Switch bandwidth and SF of node while gateway doesn't?


I am wondering if it is possible to change the bandwidth and/or SF of a transmitting node while having a single-channel gateway on a constant settings?

Thanks in advance!

If the Gateway is using a single SX127x, then no you cannot.

I wonder why you’re asking this, so just for the sake of completeness:

A node that has not been explicitly programmed to use only that specific single channel and SF will (and should, if it is LoRaWAN compliant!) change the channel for every transmission, to comply with the specifications:

End-devices may transmit on any channel available at any time, using any available data rate, as long as the following rules are respected:

  • The end-device changes channel in a pseudo-random fashion for every transmission. The resulting frequency diversity makes the system more robust to interferences.

A node is not “connected” to some gateway, but just transmits and has no idea what type of gateway(s) is (are) receiving its packets, if any at all. So, a node could change its settings but then obviously the single channel gateway will not receive its packet. But other gateways might.

On a related note: some single-channel gateways do support multiple SFs (often, if not always, yielding a smaller range).

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There are versions of a single channel gateway that appear to use CAD to constanly change the SF, the logic being that if you start a detect at I presume SF7 you can change to SF8 if the CAD fails, then change to SF9 etc and still have time to detect a packet preamble in progress.

I have not tested the effect on sensitivity of that exact regime, but using CAD to detect SF7 BW125khz, I have noticed packet reception becomes unreliable when you are within around 5dB of the link failure when using normal RX.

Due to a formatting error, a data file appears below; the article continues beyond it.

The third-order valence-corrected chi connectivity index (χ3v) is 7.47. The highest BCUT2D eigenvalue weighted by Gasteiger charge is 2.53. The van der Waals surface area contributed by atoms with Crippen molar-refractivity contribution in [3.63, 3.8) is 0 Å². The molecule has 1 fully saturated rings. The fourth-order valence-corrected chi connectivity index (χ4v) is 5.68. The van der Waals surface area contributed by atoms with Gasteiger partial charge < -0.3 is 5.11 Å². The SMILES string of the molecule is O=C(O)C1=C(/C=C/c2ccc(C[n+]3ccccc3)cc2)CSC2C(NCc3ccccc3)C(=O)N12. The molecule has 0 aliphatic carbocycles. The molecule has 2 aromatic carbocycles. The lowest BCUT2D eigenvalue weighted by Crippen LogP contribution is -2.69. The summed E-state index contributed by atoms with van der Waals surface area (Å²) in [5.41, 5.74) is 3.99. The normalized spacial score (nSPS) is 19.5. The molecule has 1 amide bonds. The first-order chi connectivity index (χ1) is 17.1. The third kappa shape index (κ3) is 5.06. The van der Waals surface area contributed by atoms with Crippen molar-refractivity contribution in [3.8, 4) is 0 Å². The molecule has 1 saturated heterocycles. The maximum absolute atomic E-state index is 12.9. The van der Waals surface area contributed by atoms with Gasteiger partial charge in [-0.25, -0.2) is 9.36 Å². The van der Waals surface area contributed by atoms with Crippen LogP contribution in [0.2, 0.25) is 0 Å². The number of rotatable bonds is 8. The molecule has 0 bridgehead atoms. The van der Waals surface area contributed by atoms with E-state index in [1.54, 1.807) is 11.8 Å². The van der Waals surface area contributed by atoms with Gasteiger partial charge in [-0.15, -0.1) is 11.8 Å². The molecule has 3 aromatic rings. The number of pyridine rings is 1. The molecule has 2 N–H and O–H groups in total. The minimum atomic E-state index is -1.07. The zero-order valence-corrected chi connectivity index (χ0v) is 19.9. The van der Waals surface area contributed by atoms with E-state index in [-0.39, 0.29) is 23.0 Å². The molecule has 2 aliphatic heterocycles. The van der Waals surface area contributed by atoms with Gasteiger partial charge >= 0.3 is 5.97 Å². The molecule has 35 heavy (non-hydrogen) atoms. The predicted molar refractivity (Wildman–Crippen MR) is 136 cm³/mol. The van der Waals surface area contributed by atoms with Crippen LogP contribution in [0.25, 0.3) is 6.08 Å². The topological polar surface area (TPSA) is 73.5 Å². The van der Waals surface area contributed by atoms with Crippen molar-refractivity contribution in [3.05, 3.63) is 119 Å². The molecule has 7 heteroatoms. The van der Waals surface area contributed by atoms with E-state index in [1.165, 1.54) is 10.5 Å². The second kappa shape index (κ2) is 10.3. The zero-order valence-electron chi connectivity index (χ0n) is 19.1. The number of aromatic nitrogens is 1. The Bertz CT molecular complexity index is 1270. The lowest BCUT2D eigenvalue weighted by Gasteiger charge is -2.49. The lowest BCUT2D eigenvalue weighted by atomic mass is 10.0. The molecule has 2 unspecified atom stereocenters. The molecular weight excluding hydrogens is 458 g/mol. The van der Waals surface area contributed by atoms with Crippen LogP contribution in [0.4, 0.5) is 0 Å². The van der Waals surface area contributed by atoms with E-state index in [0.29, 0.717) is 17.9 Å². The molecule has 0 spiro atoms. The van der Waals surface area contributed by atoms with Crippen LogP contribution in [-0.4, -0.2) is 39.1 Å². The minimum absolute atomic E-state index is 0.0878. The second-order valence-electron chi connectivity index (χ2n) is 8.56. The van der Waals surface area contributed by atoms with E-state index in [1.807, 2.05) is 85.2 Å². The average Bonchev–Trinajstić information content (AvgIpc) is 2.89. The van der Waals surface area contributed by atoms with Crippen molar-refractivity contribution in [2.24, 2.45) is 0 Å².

I guess if there were no downside to using CAD, its use would be the norm.

Indeed, taken from Jaap Braam’s explanation of his single channel gateway:

Detecting a signal using CAD takes less than two symbols. So when a SF7 CAD returns, two symbols of the preamble are ‘used’, leaving 6 more to synchronize the reading of the message. When SF7 CAD does not detect a preamble, two SF7 symbols are gone which acounts for ONE SF8 symbol. So there are 7 preamble symbols available to detect a SF8 signal.

For a SF9 signal there will be 8-(1+0.5) = 6.5 symbols available
For a SF10 signal there will be 8-(1+0.5+0.25) = 6.25 symbols available
For a SF11 signal there will be 8-(1+0.5+0.25+0.125) = 6.125 symbols available
For a SF12 signal there will be 8-(1+0.5+0.25+0.125+0.0625) = 6.0625 symbols available.

So there are always enough preamble symbols left to try to detect a higher SF signal, if the lower SF detection fails.

In order to make this work it is important to detect the presence of a signal on the channel as soon as possible, the RSSI detection in FSK mode can be used to do that.

A drawback of this approach is that the range of this gateway will be less of that of a ‘real’ gateway; it can only receive messages that can be detected by RSSI.

Thanks for providing the link to the explanation.

However if the code uses the RSSI level detect as in;

“A drawback of this approach is that the range of this gateway will be less of that of a ‘real’ gateway; it can only receive messages that can be detected by RSSI.”

The normal RSSI reading, i.e. not the calculated one during packet reception, cannot I presume read below noise level, so will not see LoRa packets which at their limit are up to 20dB below noise level. That represents a very significant loss in sensitivity and range.

Incidently the CAD detect seem to produce a fair number of false detections, around 3 per minute @ BW125000 @SF7.